Most people believe that sport administrators live a life sipping champagne, munching on caviar and operating in and out of five-star hotels. That may be so for some, but certainly not the case in the majority of instances. For all the backslapping, there are many times when it seems that the effort of time and energy, particularly for those whose interest is service, just does not make any sense—it’s almost an exercise in futility.

What’s behind the sense of duty that motivates people involved in sport administration? Sometimes the frustration and effort to get things done, can be overwhelming.

Recently I had the misfortune of involuntarily parting ways with my passport somewhere in Miami International Airport. The following three days were experiences that spanned the myriad of human emotions.

That there were two events that I dearly wanted to attend at home in T&T, only added to my frustration. Not for all the tea in China could I understand the dread behaviour of the goodly lady whom I encountered at the T&T consulate on Brickell Avenue, downtown Miami. With service like that, I could not help but wonder why she was allowed any where close to dealing with people.

Luckily for me, her colleague, Mrs Ramlal took over on day two of my Miami odyssey and did yeoman service in restoring my faith and that of my Caribbean colleague, Alphonso Bridgewater, president of the St Kitts and Nevis Olympic Committee, in service.

Having witnessed the unsympathetic treatment the day before, Bridgewater’s impression of the T&T consulate could not be favourable. But one bad apple soon made way and was replaced by a bright, red one. Mrs Ramlal’s intervention ultimately showed what true service was about, although it did not soften the effect of my missing two vital events here at home.

The first was the clash between the Soca Warriors and USA in the World Cup qualifier at the Hasely Crawford Stadium. No passport, couldn’t leave Miami! So be it.

The other event I dearly wanted to attend was much more meaningful and closer to my heart. It was the inaugural Hall of Achievement induction and dinner of the Fatima Old Boys Association held on November 18 at the Anchorage, Chaguaramas. That it was the first ever induction made it a special occasion, not to mention, of course, that I am a proud Fatima Old Boy. But alas, service indifference put paid to my being present.

The honour roll at Fatima was distinguished by Bishops Jason Gordon and Robert Llanos, late Archbishop Anthony Pantin and a diversity of contributors to T&T, including Ato Boldon, Brian Lara, Everard Cummings, Alvin Corneal, Michael Joey Carew, to name a few. The Fatima Old Boys Association also celebrated its golden anniversary.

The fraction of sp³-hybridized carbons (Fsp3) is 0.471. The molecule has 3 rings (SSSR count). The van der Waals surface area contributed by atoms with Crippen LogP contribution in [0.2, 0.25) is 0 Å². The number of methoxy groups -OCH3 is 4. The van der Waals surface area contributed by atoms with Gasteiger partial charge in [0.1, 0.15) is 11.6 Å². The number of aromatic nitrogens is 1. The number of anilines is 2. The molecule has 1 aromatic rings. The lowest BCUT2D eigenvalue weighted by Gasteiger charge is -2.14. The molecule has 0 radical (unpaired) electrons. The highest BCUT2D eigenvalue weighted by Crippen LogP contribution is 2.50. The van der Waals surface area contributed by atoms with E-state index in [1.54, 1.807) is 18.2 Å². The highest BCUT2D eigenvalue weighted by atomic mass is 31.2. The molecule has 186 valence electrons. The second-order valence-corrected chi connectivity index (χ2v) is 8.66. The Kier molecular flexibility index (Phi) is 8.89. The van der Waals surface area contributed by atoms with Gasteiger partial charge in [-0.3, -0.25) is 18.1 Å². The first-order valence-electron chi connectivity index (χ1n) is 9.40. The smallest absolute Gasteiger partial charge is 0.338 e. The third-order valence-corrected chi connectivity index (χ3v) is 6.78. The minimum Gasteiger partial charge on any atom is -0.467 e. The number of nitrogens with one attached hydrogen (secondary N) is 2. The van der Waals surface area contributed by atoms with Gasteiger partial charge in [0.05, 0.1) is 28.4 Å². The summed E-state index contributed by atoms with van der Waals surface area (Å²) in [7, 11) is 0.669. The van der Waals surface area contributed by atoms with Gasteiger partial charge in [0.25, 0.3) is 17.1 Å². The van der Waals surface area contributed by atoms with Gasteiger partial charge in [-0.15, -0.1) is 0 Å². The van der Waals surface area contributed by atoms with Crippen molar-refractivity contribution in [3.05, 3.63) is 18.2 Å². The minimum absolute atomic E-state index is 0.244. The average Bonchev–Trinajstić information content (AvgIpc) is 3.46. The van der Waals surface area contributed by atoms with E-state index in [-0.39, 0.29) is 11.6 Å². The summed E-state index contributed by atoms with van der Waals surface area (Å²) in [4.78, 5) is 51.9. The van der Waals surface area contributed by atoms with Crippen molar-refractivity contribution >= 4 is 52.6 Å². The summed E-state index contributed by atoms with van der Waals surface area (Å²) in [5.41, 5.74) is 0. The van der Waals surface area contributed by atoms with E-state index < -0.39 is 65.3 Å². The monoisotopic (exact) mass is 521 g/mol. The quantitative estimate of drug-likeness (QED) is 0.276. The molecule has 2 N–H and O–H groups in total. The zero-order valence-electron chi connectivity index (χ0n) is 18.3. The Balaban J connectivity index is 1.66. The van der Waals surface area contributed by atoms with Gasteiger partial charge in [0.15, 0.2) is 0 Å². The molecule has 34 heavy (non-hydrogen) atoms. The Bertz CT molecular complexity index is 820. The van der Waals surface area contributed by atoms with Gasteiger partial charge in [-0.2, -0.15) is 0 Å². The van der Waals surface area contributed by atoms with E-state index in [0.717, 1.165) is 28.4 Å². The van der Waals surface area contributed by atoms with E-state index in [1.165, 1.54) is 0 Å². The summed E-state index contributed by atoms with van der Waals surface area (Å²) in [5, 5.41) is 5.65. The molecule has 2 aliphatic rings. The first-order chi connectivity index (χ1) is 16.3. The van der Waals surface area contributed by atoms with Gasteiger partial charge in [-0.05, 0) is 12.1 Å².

I have said many times Fatima was very influential in my life, even though I attended St Anthony's College for one year.

So profound was the impact that I will forever hold significant loyalty and fondness for Fatima. Missing both events for reasons I felt were unnecessary led me to reflect on certain aspects of T&T. Our tolerance of poor and mediocre service on one hand even when we know better must and can be done, is one. Another is the importance of our education system and how impactful it can be negatively or positively.

T&T and its people can at times be a perplexing enigma, complex while at the same time simple. Who are we? What does it mean to be a Trinbagonian? What forms and shapes who we are? As 20,000 spectators watched the T&T football team battle to a draw with USA, what fuelled the feelings of pride? Was it patriotism or was it simply an occasion to lime and have a good time?

There are times when you can’t escape the feeling that we are not taking nation building seriously and that we are happy to simply go along. The sad thing is that there is so much more that we can do. Everyone will have experiences that inform and shape us in word, thought and deed.

Indeed, it is in striving we conquer. But sometimes when adversity crops up and makes things worse than it should be, it is a bitter pill to swallow. Nevertheless, we must strive on. One day it will all come together in the name of service. And it is to that day that we should all aspire!

•Brian Lewis is president of the T&T Olympic Committee ( TTOC ). The views expressed are not necessarily those of the Olympic Committee.